4. Enhanced Sharing Options and Peer-to-Peer WiFi Sharing
Samsung’s tried this. Samsung’s done this. And now Apple’s implementation of iOS’s AirDrop, while fresh looking, is a tired idea. Though Samsung makes this nearly seamless thanks to NFC to enable WiFi Direct peer-to-peer sharing without having to enter in complicated passcodes through S Beam, Apple does essentially the same thing over a local peer-to-peer WiFi setup allowing nearby users to swap files, photos, and videos.
WiFi makes it more convenient to share larger files, like HD videos, according to Samsung, as it’s a much faster protocol than Bluetooth. That’s why Samsung implemented the feature a year ago on the Galaxy S3. Called S Beam, this WiFi Direct sharing method is better than the Bluetooth-based Android Beam protocol.
Additionally, now there are more options when you tap on a photo to share. While is new UI looks fresh, Android has had easy ways to share and allow third-party apps to connect into the OS to enable easy sharing, whether you want to upload to Facebook or Dropbox.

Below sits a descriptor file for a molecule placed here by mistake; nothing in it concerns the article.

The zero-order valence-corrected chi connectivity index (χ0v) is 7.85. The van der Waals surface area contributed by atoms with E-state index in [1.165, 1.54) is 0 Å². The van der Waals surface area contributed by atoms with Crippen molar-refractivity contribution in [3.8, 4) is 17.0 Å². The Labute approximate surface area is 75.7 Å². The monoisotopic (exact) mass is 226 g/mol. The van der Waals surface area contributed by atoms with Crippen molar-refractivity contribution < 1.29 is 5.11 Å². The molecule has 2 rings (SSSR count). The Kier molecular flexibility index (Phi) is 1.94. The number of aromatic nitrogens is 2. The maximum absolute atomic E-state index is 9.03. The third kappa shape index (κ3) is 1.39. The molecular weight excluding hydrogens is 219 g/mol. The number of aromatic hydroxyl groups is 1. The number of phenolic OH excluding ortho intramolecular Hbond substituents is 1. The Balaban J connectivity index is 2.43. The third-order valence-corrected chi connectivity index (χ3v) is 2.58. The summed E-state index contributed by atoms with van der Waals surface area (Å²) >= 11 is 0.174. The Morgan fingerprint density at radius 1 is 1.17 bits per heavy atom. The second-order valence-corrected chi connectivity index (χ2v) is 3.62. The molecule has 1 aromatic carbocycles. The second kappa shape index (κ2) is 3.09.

5. Camera Collections and Photo Management
Various smartphone manufacturers have added customization to make it easier for users to organize their photo collection on the go. I still think that Mac users who use iPhone have the best with desktop-phone photo management as photos synchronized from your desktop to your iPhone via iTunes are scaled down to a decent size to preserve space on your iOS device. On the phone, Android smartphone-makers like HTC, LG, Sony, and Samsung have made it easier thanks to automatically create albums out of events and photos taken around a similar location. Now, these features are also coming to the Photo app on iOS 7 so you’re not flicking through a huge repository of photos on your camera roll. Photos are instantly tagged and can be organized into events by date or where they were captured based on GPS location metadata.